If you are going to use your phone when you travel overseas like you do here; 10,000 minutes a month, 9000 text messages, etc you might want to consider one of the higher models or just setting up service over there. If you just want a phone to say, call home, check on the kids and stay in touch, the Mobal phones are really the way to go. I even let my friends take it on trips with them and they end up buying one for the next trip. You can get a nifty thing from Mobal too that if you sign up a friend, you get a discount off the per minute charges on your own phone. I think I am up to 50% off now with all of the friends that have ended up getting phones from these guys.
You have decided to take the trip into your own hands eh? How are you going to get around. I'll let you know all of the things I learned about renting a car overseas that can make things easier for you. I can speak from experience with this company Europcar . It was pretty easy to rent a car from them and we got a good price as well. If you are thinking of renting a car and driving over in Europe it really is pretty easy. The signs, as here, are designed to make your driving pretty easy. Use a little common sense and even unfamiliar signs will make sense. Travel shouldn't be difficult. It is a vacation, remember?
What size car to get when you travel? Well, you are going to first lean towards a cheap rental. Something small you think? If you are taking your bikes with you and there are two of you, you can get by with a small 1 series BMW hatchback. Just remember that it will be two bike boxes and luggage and the two of you, that is it.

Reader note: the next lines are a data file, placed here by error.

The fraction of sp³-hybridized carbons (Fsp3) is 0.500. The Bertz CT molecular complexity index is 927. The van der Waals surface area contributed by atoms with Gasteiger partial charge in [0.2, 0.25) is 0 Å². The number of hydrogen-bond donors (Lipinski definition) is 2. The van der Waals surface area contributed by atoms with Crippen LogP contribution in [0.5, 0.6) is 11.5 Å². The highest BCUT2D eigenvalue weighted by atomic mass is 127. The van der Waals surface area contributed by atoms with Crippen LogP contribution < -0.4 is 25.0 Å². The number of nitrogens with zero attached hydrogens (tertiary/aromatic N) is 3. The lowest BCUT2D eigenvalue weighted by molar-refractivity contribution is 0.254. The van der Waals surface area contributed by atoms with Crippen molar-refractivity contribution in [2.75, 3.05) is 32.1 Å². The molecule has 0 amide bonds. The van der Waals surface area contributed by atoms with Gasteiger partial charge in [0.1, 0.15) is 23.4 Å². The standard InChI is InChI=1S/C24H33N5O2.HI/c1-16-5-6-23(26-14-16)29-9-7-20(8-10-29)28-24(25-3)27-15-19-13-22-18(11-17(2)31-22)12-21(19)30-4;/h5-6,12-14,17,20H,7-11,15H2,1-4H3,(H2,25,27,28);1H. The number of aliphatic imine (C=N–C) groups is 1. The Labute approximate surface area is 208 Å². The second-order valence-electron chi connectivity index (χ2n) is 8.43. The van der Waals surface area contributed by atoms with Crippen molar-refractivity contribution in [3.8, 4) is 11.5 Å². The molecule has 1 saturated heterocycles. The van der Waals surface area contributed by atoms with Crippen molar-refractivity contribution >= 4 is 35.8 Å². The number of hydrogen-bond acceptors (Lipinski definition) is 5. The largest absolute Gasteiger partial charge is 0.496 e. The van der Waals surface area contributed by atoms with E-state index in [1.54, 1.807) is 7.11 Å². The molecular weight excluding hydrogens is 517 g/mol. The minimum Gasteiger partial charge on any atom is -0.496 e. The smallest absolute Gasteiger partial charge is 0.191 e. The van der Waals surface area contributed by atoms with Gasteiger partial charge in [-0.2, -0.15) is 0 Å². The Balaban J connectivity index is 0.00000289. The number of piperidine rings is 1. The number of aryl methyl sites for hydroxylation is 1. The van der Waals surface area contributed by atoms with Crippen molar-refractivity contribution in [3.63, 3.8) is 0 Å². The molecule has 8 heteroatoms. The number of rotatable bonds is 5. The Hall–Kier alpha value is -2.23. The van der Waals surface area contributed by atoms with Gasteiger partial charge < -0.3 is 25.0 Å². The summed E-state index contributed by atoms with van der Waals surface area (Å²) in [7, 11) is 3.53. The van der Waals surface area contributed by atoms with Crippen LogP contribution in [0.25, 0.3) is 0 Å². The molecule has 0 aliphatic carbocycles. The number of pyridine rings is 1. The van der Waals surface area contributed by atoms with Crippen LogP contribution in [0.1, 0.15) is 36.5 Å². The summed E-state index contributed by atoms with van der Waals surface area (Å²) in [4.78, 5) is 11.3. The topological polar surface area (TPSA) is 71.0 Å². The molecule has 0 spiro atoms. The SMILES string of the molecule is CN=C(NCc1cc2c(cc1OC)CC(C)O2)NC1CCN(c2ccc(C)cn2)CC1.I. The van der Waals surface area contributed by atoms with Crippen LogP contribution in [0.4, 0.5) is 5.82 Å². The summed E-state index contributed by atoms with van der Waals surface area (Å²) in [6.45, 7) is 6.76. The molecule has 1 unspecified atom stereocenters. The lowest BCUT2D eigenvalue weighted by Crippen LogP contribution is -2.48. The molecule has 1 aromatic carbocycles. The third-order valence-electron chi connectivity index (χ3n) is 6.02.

If there are going to be four of you, you can't get by with anything smaller than a minivan. Not a little minivan type car like a renault Espace or a Picasso. I am talking a VW Sharon or VW Van or Mercedes Vito Van. A little car will fit four bike boxes but not four bike boxes, luggage and people. Believe me, we had people on our trips try to go a little cheaper and they had to end up putting stuff in our van because they couldn't get the people and the stuff all in.
Take a look at this picture to get an idea of what we needed for 18 people on our last trip.
If you look closely, you can see 5 minivans in the picture plus there is one 1 series BMW not there. This was needed to get our stuff to and from the airport in reasonable comfort. A really nice thing about travel in Europe is almost everything is a diesel. The little engines have tons of pulling power and barely use any fuel. (I don't know why the US can't get on the diesel wagon more. Gone are the days of the crappy GM diesels. My 09 Jetta Tdi doesn't smoke, smell or gel up in the winter)
Another thing,you pay for a full tank of fuel upon return whether you want to or not. If you return the car with 3/4 tank, you are still paying for a full refill price so why not return it empty? In 10 days of our last trip, I returned the blue van you see in the middle of the picture with a little less than 1/2 tank. This was amazing mileage because we drove to lots of places pretty far away everyday after we were done riding.
If you can get it in the car you rent, get a GPS. I had reserved a GPS for my car but when I got over there I found out I did something wrong so I didn't get one. Not to be left in the dark on where to go I stopped at this store called Media Markt(this is the link to the widipedia page) and bought a GARMIN Nuvi 250W for the car. If I hadn't bought this guy, getting around would have been difficult. The nice thing was when I brought it back to the US, I was able to get a chip with US navigation and I can use it in my car here when I need to travel long trips for work.